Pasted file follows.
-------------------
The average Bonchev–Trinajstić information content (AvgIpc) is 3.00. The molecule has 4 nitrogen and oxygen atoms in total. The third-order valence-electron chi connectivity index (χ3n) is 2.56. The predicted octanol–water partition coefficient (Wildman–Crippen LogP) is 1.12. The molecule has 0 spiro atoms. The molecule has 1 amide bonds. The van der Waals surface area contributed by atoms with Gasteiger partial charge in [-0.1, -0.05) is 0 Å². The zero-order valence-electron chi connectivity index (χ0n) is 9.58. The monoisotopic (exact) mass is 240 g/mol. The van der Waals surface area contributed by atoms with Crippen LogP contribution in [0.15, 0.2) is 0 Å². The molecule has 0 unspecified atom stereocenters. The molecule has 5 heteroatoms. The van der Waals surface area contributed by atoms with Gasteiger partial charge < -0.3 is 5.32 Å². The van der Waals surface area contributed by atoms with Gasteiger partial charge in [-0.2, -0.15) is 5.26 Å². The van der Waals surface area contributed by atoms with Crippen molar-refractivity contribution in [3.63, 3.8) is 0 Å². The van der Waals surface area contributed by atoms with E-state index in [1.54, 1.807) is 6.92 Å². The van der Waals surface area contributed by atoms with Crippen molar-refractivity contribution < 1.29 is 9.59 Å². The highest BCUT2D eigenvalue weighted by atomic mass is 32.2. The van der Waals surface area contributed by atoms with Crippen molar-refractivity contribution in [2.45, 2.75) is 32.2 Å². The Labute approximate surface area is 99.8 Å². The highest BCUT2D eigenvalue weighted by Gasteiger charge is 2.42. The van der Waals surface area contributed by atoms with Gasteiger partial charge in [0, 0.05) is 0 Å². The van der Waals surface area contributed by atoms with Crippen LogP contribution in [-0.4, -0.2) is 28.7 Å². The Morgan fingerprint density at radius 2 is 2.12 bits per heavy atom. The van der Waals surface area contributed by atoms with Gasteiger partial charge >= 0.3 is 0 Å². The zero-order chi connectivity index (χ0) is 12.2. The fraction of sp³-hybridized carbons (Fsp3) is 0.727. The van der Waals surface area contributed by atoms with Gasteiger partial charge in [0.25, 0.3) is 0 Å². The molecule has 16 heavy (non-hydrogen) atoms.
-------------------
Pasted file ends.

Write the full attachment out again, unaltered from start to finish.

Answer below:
The average Bonchev–Trinajstić information content (AvgIpc) is 3.00. The molecule has 4 nitrogen and oxygen atoms in total. The third-order valence-electron chi connectivity index (χ3n) is 2.56. The predicted octanol–water partition coefficient (Wildman–Crippen LogP) is 1.12. The molecule has 0 spiro atoms. The molecule has 1 amide bonds. The van der Waals surface area contributed by atoms with Gasteiger partial charge in [-0.1, -0.05) is 0 Å². The zero-order valence-electron chi connectivity index (χ0n) is 9.58. The monoisotopic (exact) mass is 240 g/mol. The van der Waals surface area contributed by atoms with Crippen LogP contribution in [0.15, 0.2) is 0 Å². The molecule has 0 unspecified atom stereocenters. The molecule has 5 heteroatoms. The van der Waals surface area contributed by atoms with Gasteiger partial charge < -0.3 is 5.32 Å². The van der Waals surface area contributed by atoms with Gasteiger partial charge in [-0.2, -0.15) is 5.26 Å². The van der Waals surface area contributed by atoms with Crippen molar-refractivity contribution in [3.63, 3.8) is 0 Å². The van der Waals surface area contributed by atoms with E-state index in [1.54, 1.807) is 6.92 Å². The van der Waals surface area contributed by atoms with Crippen molar-refractivity contribution < 1.29 is 9.59 Å². The highest BCUT2D eigenvalue weighted by atomic mass is 32.2. The van der Waals surface area contributed by atoms with Crippen molar-refractivity contribution in [2.45, 2.75) is 32.2 Å². The Labute approximate surface area is 99.8 Å². The highest BCUT2D eigenvalue weighted by Gasteiger charge is 2.42. The van der Waals surface area contributed by atoms with Gasteiger partial charge in [0, 0.05) is 0 Å². The van der Waals surface area contributed by atoms with Crippen LogP contribution in [-0.4, -0.2) is 28.7 Å². The Morgan fingerprint density at radius 2 is 2.12 bits per heavy atom. The van der Waals surface area contributed by atoms with Gasteiger partial charge >= 0.3 is 0 Å². The zero-order chi connectivity index (χ0) is 12.2. The fraction of sp³-hybridized carbons (Fsp3) is 0.727. The van der Waals surface area contributed by atoms with Gasteiger partial charge in [0.25, 0.3) is 0 Å². The molecule has 16 heavy (non-hydrogen) atoms.